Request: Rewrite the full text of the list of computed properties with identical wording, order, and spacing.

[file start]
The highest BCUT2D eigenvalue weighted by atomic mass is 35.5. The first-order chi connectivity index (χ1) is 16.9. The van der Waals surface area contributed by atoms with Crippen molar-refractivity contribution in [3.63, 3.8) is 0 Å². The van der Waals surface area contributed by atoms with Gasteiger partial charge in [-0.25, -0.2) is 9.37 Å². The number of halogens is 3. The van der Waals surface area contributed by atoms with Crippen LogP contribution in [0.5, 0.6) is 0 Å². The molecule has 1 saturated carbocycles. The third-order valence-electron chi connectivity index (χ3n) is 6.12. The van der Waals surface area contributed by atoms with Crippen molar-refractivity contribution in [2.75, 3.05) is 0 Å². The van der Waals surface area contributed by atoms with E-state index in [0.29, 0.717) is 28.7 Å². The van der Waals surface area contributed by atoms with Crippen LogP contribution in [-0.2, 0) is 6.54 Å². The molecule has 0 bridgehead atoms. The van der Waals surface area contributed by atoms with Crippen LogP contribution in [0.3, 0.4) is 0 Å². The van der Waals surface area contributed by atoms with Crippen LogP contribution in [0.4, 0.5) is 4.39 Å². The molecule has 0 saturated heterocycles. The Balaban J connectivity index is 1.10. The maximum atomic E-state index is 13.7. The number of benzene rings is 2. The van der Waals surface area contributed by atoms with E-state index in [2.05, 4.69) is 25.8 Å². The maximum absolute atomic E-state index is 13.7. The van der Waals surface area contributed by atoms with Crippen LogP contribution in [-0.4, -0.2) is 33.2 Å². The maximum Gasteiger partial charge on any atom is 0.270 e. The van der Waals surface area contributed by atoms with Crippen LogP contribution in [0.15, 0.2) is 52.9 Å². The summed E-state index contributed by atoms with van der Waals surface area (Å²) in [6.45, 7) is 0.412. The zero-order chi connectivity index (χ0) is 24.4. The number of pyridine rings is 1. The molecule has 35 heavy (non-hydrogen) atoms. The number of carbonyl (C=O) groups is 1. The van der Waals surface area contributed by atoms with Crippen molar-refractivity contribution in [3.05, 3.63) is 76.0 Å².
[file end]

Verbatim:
The highest BCUT2D eigenvalue weighted by atomic mass is 35.5. The first-order chi connectivity index (χ1) is 16.9. The van der Waals surface area contributed by atoms with Crippen molar-refractivity contribution in [3.63, 3.8) is 0 Å². The van der Waals surface area contributed by atoms with Gasteiger partial charge in [-0.25, -0.2) is 9.37 Å². The number of halogens is 3. The van der Waals surface area contributed by atoms with Crippen LogP contribution in [0.5, 0.6) is 0 Å². The molecule has 1 saturated carbocycles. The third-order valence-electron chi connectivity index (χ3n) is 6.12. The van der Waals surface area contributed by atoms with Crippen molar-refractivity contribution in [2.75, 3.05) is 0 Å². The van der Waals surface area contributed by atoms with E-state index in [0.29, 0.717) is 28.7 Å². The van der Waals surface area contributed by atoms with Crippen LogP contribution in [-0.2, 0) is 6.54 Å². The molecule has 0 bridgehead atoms. The van der Waals surface area contributed by atoms with Crippen LogP contribution in [0.3, 0.4) is 0 Å². The van der Waals surface area contributed by atoms with Crippen LogP contribution in [0.4, 0.5) is 4.39 Å². The molecule has 0 saturated heterocycles. The Balaban J connectivity index is 1.10. The maximum atomic E-state index is 13.7. The number of benzene rings is 2. The van der Waals surface area contributed by atoms with E-state index in [2.05, 4.69) is 25.8 Å². The maximum absolute atomic E-state index is 13.7. The van der Waals surface area contributed by atoms with Crippen LogP contribution in [-0.4, -0.2) is 33.2 Å². The maximum Gasteiger partial charge on any atom is 0.270 e. The van der Waals surface area contributed by atoms with Crippen LogP contribution in [0.15, 0.2) is 52.9 Å². The summed E-state index contributed by atoms with van der Waals surface area (Å²) in [6.45, 7) is 0.412. The zero-order chi connectivity index (χ0) is 24.4. The number of pyridine rings is 1. The molecule has 35 heavy (non-hydrogen) atoms. The number of carbonyl (C=O) groups is 1. The van der Waals surface area contributed by atoms with Crippen molar-refractivity contribution in [3.05, 3.63) is 76.0 Å².